Some of My Motherhood Mantras
Over the years I’ve collected some mantras that have helped me keep going when the seasons of life are challenging, dragging on, or seemingly hopeless and unending. Let me be the first to tell you it has taken years for these positive mantras to impact my motherhood journey, but be encouraged because everyone has to start somewhere.
- “They don’t go to college that way.” My mother-in-law. She’s spoken this into my husband and my parenting journey from day one and I am so grateful. It’s a gentle reminder that this season of difficulty will pass and encourages me to look forward to the day my child has mastered the challenging growth/knowledge I’m imparting to him.
- “When your world gets small, your problems get big.” – My mother. With my first son, I took an extended maternity leave. It was partly because of my son’s health battles at the time and partly because I was making a career transition that allowed me that extra time at home. That extra time at home made me realize I’m not a stay-at-home mom. My world went from a bubbling extrovert who had daily stimulating interactions with other adults to an isolated SAHM who centered said stimulation into focusing on the only other person around, my son. His problems, and mine, were magnified because my “world” had essentially shrunk. Living a balanced life to include motherhood as part of yourself (and your world overall) is the key.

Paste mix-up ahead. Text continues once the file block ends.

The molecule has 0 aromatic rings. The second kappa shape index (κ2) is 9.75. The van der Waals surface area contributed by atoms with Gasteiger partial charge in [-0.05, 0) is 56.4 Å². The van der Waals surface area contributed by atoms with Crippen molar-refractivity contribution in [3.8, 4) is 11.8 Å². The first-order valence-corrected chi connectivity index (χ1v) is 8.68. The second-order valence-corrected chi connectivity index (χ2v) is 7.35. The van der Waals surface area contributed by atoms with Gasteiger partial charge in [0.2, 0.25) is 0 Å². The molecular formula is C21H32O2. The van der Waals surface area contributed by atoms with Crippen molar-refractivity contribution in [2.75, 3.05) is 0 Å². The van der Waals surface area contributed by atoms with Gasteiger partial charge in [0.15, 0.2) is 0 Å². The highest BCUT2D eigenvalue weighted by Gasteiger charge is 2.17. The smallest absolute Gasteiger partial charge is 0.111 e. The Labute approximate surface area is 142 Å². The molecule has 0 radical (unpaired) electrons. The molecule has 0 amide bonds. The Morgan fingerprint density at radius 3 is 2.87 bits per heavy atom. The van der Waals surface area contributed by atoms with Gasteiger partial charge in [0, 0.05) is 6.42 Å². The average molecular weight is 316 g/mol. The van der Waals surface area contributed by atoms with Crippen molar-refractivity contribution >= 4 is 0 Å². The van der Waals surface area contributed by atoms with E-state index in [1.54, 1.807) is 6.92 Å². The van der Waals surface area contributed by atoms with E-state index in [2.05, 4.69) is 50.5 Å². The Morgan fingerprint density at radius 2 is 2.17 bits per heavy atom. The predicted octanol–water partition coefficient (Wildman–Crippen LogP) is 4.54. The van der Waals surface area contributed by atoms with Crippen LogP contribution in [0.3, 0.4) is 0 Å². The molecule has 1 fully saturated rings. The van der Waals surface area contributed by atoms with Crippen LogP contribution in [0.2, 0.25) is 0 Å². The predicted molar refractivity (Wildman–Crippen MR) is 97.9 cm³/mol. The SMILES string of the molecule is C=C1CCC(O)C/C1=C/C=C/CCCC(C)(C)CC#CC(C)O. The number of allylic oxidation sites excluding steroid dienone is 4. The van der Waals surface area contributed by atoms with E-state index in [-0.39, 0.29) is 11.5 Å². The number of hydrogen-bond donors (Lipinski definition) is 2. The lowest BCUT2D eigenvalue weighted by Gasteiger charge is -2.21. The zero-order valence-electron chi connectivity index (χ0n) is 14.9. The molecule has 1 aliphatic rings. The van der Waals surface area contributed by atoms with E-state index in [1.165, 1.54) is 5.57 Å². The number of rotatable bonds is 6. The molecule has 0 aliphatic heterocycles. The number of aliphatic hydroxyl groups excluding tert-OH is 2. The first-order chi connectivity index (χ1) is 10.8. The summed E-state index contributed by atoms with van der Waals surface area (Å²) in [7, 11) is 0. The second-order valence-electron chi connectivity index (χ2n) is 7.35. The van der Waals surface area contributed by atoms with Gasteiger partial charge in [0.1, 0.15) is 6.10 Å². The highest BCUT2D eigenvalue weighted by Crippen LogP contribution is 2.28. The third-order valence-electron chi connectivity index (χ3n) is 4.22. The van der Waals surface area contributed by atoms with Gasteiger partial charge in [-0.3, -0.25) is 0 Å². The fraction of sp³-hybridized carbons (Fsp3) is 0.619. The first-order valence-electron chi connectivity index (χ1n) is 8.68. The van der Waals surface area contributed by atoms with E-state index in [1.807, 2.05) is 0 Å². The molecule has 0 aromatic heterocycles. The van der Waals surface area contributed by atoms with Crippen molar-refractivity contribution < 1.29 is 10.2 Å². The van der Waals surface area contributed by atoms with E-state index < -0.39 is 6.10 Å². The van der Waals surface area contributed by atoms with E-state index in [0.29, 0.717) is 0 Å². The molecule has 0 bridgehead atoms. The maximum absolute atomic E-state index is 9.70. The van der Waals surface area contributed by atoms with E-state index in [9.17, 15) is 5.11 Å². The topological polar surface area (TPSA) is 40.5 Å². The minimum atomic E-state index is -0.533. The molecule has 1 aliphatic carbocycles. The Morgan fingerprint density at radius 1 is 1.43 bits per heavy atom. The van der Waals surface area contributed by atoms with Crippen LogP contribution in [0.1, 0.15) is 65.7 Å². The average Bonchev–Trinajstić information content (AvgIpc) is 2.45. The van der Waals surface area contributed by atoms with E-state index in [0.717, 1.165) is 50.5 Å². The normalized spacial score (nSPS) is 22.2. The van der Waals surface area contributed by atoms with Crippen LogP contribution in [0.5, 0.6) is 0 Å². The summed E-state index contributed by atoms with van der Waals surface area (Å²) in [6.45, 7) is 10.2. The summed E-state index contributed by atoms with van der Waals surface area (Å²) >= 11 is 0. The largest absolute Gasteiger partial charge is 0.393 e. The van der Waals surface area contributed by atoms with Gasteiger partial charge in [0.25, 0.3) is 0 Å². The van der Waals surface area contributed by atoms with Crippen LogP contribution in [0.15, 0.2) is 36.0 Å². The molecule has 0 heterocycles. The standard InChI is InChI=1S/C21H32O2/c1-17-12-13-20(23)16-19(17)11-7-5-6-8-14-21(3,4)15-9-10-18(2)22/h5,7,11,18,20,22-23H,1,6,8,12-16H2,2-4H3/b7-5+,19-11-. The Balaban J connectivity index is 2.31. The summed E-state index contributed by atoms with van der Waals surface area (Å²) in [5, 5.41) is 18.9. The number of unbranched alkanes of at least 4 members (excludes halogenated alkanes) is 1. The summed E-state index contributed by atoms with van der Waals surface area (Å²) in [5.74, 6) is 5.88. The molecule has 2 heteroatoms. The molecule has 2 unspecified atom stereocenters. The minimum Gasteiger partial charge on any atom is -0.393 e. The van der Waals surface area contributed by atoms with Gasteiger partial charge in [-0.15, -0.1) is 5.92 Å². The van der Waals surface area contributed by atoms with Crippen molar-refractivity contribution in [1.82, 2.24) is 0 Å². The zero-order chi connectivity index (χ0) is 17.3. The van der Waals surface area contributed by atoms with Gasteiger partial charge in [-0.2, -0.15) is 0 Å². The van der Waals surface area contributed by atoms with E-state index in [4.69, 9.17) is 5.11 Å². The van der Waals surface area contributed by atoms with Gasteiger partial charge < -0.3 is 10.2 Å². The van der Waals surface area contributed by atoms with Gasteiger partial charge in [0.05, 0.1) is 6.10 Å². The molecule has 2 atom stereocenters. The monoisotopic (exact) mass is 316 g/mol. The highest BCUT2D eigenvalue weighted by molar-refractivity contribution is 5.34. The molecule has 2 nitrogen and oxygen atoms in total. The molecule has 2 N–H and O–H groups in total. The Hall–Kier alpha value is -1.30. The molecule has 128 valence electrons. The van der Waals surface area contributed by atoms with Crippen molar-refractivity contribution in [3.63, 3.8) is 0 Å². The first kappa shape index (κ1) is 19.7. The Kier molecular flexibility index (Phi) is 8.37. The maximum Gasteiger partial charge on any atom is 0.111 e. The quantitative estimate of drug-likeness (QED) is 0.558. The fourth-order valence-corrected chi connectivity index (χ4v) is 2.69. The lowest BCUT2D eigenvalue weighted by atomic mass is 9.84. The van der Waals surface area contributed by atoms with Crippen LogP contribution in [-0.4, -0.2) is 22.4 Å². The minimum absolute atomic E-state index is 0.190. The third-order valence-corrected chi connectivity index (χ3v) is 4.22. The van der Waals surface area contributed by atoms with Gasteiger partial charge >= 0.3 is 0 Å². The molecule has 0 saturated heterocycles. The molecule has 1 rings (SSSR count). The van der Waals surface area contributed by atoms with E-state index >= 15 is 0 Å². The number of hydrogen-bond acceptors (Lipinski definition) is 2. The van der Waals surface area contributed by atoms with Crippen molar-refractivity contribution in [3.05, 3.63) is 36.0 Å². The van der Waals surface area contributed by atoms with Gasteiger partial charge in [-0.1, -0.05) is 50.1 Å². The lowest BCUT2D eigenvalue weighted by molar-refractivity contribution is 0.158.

- “Music tames the wild beast.” – My dad. He’s not exactly a child whisperer but he knows how to use his resources (hey Spotify). When my oldest was just weeks old my dad came to stay with us and when I couldn’t keep my eyes open any longer my dad would take the baby and sing to him or play him a song. It’s been a great reminder for me in moments when I feel at my wit’s end to turn on a playlist and let the music change our mood.
- “They’re very age appropriate.” – My father-in-law. He’s made this comment with such endearment and admiration over the years. It’s a compliment of accomplishment that’s encouraging me and my husband that the current tantrum my toddler is throwing is right on track with his development. It’s been a great realization during the frustrating moments that slowing down to let the toddlers put on their own shoes or cry about leaving the park is developmentally appropriate (and a moment to appreciate) even when it’s making us late.
These words of wisdom are my tiny reminders that I’m doing a good job as a mother, and to look at the bigger picture. It’s not lost on me that my parents and in-laws have the gift of hindsight on their side. I’m doing all I can to let it help me in the present and to stay present in my own parenthood journey.